It will say the pandemic has highlighted shortcomings in facilities - some of which are dirty and in disrepair. 

John Farrelly, from the commission, says other issues were also identified:

Flights: 

The Department of Foreign Affairs chartered three planes to fly Irish people home during the Covid-19 pandemic – at a cost of nearly 900,000 euro. 

According to freedom of information files, 256 people were brought home to Ireland from Peru, India and Nigeria.

The department has helped more than 8,000 people to return to Ireland during the pandemic, with over a quarter coming from Australia or New Zealand.

They were flown on commercial flights where possible, or flights chartered by the EU and other partners.

But because of ‘exceptional circumstances’, the department chartered three planes themselves.

93 people were flown back from Peru on March 29th, 68 from India on April 4th, and 95 from Nigeria on May 11th – with the total cost being almost 890,000 euro.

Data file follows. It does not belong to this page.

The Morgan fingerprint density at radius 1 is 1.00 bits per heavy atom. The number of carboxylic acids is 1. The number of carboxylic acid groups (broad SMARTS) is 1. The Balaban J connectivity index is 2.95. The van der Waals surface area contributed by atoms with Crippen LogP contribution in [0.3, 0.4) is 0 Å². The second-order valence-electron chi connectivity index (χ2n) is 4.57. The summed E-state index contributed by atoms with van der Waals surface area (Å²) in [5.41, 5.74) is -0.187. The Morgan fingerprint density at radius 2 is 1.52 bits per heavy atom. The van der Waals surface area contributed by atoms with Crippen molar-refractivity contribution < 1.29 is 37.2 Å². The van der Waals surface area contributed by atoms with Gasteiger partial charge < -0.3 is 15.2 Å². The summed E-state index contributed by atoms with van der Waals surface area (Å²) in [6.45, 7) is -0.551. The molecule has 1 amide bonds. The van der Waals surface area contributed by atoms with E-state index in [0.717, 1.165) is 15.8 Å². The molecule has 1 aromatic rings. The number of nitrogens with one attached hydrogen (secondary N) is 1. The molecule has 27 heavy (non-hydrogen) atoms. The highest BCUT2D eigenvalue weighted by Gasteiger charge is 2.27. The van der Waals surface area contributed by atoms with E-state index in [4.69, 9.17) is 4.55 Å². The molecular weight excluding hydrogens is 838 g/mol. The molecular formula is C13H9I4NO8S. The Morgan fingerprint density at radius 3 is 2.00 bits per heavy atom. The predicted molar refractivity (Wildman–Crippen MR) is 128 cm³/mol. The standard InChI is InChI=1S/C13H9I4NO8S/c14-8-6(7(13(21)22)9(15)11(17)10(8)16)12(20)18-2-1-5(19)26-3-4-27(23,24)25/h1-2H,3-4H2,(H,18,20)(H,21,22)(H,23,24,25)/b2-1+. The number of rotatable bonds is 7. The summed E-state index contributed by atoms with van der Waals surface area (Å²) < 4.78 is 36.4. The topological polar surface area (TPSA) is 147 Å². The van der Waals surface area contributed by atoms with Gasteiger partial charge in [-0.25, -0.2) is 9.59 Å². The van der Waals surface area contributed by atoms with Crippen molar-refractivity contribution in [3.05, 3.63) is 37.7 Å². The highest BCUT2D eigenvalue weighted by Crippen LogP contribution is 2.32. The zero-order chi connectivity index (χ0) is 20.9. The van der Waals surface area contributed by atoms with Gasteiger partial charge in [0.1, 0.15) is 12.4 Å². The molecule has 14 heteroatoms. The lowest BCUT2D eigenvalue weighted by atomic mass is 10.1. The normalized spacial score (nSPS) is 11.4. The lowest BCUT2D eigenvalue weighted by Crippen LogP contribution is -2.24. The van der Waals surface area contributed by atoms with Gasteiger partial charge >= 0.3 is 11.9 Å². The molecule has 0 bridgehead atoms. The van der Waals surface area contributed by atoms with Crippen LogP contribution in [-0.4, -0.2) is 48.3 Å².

The department says these flights were partially co-financed by the EU, other European citizens also flew on them and all passengers are required to pay a contribution towards the cost of the flights. 

The department also made a special arrangement with a commercial airline to fly 166 Irish people home from Perth in Australia – at a cost of 389,000 euro - but passengers also paid a fee

Taoiseach:

Simon Coveney has defended the Taoiseach's decision to travel to Brussels this week for the EU Council Summit. 

Micheál Martin will visit the Belgian city to discuss the EU's funding and budgets on Friday and Saturday. 

He has yet to confirm whether he will self isolate on returning - though as an essential worker it's expected he will be exempt from the rules.

Foreign Affairs Minister Simon Coveney has said it's an essential trip for the Taoiseach:

Latest Figures:

No new cases have been confirmed in the midlands, which leaves the total at 1,427. 

676 in Westmeath, 486 in Offaly and 265 in Laois.